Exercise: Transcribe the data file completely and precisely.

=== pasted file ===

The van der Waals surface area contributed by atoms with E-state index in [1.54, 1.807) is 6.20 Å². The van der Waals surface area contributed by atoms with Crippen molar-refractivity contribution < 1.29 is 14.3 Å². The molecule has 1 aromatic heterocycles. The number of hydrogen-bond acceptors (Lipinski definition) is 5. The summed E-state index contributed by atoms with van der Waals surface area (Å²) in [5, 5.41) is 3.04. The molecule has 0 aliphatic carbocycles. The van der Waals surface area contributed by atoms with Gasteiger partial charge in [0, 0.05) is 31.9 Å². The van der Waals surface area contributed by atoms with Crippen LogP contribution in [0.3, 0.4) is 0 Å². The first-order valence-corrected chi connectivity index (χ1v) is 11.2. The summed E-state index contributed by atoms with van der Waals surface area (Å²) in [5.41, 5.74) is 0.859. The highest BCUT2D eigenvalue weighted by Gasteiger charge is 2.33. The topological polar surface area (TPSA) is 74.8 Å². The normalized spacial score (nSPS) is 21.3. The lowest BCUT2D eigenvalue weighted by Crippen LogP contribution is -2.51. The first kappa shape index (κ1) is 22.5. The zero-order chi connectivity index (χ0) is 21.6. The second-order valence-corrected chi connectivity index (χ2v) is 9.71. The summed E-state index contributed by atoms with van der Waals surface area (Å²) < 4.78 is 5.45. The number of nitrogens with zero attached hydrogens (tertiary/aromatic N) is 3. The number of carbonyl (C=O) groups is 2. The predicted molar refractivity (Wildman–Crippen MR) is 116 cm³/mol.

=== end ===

The van der Waals surface area contributed by atoms with E-state index in [1.54, 1.807) is 6.20 Å². The van der Waals surface area contributed by atoms with Crippen molar-refractivity contribution < 1.29 is 14.3 Å². The molecule has 1 aromatic heterocycles. The number of hydrogen-bond acceptors (Lipinski definition) is 5. The summed E-state index contributed by atoms with van der Waals surface area (Å²) in [5, 5.41) is 3.04. The molecule has 0 aliphatic carbocycles. The van der Waals surface area contributed by atoms with Gasteiger partial charge in [0, 0.05) is 31.9 Å². The van der Waals surface area contributed by atoms with Crippen LogP contribution in [0.3, 0.4) is 0 Å². The first-order valence-corrected chi connectivity index (χ1v) is 11.2. The summed E-state index contributed by atoms with van der Waals surface area (Å²) in [5.41, 5.74) is 0.859. The highest BCUT2D eigenvalue weighted by Gasteiger charge is 2.33. The topological polar surface area (TPSA) is 74.8 Å². The normalized spacial score (nSPS) is 21.3. The lowest BCUT2D eigenvalue weighted by Crippen LogP contribution is -2.51. The first kappa shape index (κ1) is 22.5. The zero-order chi connectivity index (χ0) is 21.6. The second-order valence-corrected chi connectivity index (χ2v) is 9.71. The summed E-state index contributed by atoms with van der Waals surface area (Å²) < 4.78 is 5.45. The number of nitrogens with zero attached hydrogens (tertiary/aromatic N) is 3. The number of carbonyl (C=O) groups is 2. The predicted molar refractivity (Wildman–Crippen MR) is 116 cm³/mol.